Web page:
Undergraduate Course: Simone de Beauvoir: Intellectual of the 20th Century (Ordinary) (ELCF09004)
|School of Literatures, Languages and Cultures
|College of Humanities and Social Science
|Credit level (Normal year taken)
|SCQF Level 9 (Year 3 Undergraduate)
|Available to all students
|This course concentrates on one of the leading intellectual figures of 20th century France: Simone de Beauvoir (1908-1986). Study of her writing and thought offers the opportunity for students to engage with key philosophical, political, literary and feminist debates and to explore some of the major preoccupations of the intellectual in post-war France (for example, notions of occupation and resistance; Existentialism and la litterature engagee; the relationship between literature and politics, philosophy and feminism). The role of the intellectual, and representations of the intellectual, will be studied through a variety of genres (novel, essay, autobiography).
An in-depth analysis of the writings of Simone de Beauvoir, and their legacy in literary, philosophical and socio-political contexts.
Seminar format, with individual, pair and group activities. Oral presentations and autonomous learning group work.
Texts studied on the course (in the original French): Le Deuxième sexe, L'Invitée, Le sang des autres, La femme rompue, Mémoires d'une jeune fille rangée.
Entry Requirements (not applicable to Visiting Students)
| Students MUST have passed:
French 2 (ELCF08001)
| Ordinary Students and Visiting Students only
Information for Visiting Students
|In order to be eligible to take 4th Year Options, Visiting Students should have the equivalent of at least two years of study at University level of the appropriate language(s) and culture(s).
|High Demand Course?
Course Delivery Information
|Academic year 2017/18, Available to all students (SV1)
|Learning and Teaching activities (Further Info)
Lecture Hours 22,
Programme Level Learning and Teaching Hours 4,
Directed Learning and Independent Learning Hours
|Assessment (Further Info)
|Additional Information (Assessment)
1 x 1500 word essay (80%)
1 x in-class presentation (10%)
1 x class participation (10%)
|The feedback given to you throughout the course is designed to help you improve your future work: you will be given both formative and summative feedback. Formative parts of the assessment: you will receive feedback on your presentation, and more generally on your participation in class and engagement with the course.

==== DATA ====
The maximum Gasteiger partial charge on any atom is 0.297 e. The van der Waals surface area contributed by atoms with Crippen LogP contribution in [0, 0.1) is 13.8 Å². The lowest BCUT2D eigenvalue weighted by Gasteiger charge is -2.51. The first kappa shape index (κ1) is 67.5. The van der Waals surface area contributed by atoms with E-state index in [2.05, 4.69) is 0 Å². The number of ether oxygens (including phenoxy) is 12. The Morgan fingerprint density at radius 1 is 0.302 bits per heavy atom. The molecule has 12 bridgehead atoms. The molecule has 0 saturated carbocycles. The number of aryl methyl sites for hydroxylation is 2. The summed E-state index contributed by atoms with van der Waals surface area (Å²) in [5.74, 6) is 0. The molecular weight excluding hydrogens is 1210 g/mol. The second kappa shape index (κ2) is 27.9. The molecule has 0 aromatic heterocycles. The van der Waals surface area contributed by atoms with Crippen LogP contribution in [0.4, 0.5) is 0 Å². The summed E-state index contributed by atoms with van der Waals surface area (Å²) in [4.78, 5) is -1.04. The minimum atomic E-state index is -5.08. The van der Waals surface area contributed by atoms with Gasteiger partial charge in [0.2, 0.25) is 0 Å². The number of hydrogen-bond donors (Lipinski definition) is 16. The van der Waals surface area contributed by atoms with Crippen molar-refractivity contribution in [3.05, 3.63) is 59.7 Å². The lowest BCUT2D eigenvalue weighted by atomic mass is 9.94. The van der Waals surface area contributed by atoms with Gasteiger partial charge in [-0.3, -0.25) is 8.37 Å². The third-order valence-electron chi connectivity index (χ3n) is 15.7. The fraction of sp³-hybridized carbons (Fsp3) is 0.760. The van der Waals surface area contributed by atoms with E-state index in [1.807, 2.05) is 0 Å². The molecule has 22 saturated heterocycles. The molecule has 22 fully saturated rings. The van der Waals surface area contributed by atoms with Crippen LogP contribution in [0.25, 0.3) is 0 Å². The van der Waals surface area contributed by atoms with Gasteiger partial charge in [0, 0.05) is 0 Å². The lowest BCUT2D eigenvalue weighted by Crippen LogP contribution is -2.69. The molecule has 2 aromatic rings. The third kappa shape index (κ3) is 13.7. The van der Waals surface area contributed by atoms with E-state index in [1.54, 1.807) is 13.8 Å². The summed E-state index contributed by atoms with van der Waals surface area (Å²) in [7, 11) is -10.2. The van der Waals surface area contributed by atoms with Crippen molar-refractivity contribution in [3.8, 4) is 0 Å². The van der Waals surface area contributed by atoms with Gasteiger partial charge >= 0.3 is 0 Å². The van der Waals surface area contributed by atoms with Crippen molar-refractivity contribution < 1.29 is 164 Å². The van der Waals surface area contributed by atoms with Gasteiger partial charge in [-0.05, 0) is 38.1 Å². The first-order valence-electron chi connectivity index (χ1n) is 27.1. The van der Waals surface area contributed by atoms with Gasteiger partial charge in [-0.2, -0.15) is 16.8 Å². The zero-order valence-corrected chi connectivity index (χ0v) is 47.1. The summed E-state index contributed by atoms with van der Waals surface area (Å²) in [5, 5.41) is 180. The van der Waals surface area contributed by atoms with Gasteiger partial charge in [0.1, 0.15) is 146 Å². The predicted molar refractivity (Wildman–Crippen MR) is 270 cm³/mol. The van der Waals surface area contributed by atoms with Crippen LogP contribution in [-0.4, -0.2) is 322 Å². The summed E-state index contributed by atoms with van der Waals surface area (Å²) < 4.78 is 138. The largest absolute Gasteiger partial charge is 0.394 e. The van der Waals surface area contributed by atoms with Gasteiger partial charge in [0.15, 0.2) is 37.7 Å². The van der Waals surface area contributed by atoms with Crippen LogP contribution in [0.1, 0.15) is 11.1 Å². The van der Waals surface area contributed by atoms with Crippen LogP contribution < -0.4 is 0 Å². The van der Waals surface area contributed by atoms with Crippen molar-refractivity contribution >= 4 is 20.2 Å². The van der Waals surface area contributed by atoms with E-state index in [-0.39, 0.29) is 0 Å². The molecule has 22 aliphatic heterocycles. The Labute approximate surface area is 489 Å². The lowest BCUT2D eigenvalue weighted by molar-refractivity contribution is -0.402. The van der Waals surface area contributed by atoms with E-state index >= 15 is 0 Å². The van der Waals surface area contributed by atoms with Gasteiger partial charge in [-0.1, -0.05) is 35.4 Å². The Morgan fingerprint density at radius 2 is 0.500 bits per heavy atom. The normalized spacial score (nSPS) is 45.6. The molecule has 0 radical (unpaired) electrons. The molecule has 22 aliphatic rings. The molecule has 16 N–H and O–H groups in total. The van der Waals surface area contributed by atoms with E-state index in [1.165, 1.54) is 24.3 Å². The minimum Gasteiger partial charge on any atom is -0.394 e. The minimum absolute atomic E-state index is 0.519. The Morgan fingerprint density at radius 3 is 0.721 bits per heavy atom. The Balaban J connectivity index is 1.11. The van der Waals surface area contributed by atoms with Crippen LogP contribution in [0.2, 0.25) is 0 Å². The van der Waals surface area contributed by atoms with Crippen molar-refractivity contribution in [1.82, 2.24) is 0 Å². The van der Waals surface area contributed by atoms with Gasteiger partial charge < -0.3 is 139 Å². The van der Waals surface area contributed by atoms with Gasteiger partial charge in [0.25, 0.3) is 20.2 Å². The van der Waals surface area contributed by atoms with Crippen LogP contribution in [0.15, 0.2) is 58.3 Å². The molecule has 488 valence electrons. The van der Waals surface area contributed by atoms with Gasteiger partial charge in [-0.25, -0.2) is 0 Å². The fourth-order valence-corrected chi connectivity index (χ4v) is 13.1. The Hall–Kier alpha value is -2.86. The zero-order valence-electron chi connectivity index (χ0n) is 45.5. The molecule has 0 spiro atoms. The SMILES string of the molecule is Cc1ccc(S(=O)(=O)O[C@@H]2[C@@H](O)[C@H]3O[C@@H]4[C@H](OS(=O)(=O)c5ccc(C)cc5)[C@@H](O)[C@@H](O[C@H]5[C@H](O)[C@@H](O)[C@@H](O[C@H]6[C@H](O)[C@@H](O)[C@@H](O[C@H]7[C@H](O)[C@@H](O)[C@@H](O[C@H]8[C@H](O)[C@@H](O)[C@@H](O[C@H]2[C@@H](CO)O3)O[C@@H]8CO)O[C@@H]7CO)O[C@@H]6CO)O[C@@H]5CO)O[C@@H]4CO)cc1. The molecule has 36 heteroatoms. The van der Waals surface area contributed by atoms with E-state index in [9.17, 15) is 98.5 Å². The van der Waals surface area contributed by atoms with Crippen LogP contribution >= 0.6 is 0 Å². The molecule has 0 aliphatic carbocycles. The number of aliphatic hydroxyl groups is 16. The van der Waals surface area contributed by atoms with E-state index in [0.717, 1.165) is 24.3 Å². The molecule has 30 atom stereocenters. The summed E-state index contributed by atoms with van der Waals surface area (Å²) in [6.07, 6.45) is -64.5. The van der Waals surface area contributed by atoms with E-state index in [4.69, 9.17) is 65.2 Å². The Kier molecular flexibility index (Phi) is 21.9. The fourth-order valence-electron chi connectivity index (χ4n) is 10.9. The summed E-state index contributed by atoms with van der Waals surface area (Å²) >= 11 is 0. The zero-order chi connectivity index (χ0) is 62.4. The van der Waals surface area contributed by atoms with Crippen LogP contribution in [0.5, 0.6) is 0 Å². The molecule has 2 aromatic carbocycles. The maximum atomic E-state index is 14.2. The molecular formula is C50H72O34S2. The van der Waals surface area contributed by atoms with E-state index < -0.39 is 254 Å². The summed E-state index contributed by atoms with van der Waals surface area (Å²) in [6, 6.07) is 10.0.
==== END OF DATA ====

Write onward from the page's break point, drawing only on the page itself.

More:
You are also encouraged to highlight specific aspects you would particularly like to have feedback on. During the course, your tutor will take time to invite feedback about the course, and to give feedback on progress thus far. From week 8 onwards (or earlier if you wish), you will be able to bring along an essay plan in time for the feedback to be useful for the end-of-course essay. You will also be given summative feedback on your end-of-course essay.
|No Exam Information
On completion of this course, the student will be able to:
- To demonstrate an advanced knowledge of a range of sources in their socio-historical and cultural contexts as well as a good understanding of the theoretical and conceptual frameworks needed to analyse them
- To select and apply relevant theoretical and methodological approaches in their critical evaluation of philosophical thought, and literary texts, and to demonstrate mastery of relevant technical terminology and research methods
- To assess and synthesise primary and secondary sources and to engage critically with these sources, showing awareness of nuance and accommodating ambiguities
- To construct coherent arguments which engage effectively with the sources and the relevant contexts and to present them with a high level of clarity in both oral and written form
- To demonstrate autonomy and initiative in their activities, carry out independent research under the guidance of the tutor, and to show awareness of their own and others¿ roles and responsibilities as part of a team
|Graduate Attributes and Skills
|By the end of the course, students will have further developed their skills in the areas of research and enquiry, personal and intellectual autonomy, communication, and personal effectiveness. For further specification of these skills see the university's graduate and employability skills framework at http://www.employability.ed.ac.uk/documents/GAFramework+Interpretation.pdf
|DELC O Beauvoir
|Dr Susan Bainbrigge
Tel: (0131 6)50 8417
|Mrs Elsie Gach
Tel: (0131 6)50 8421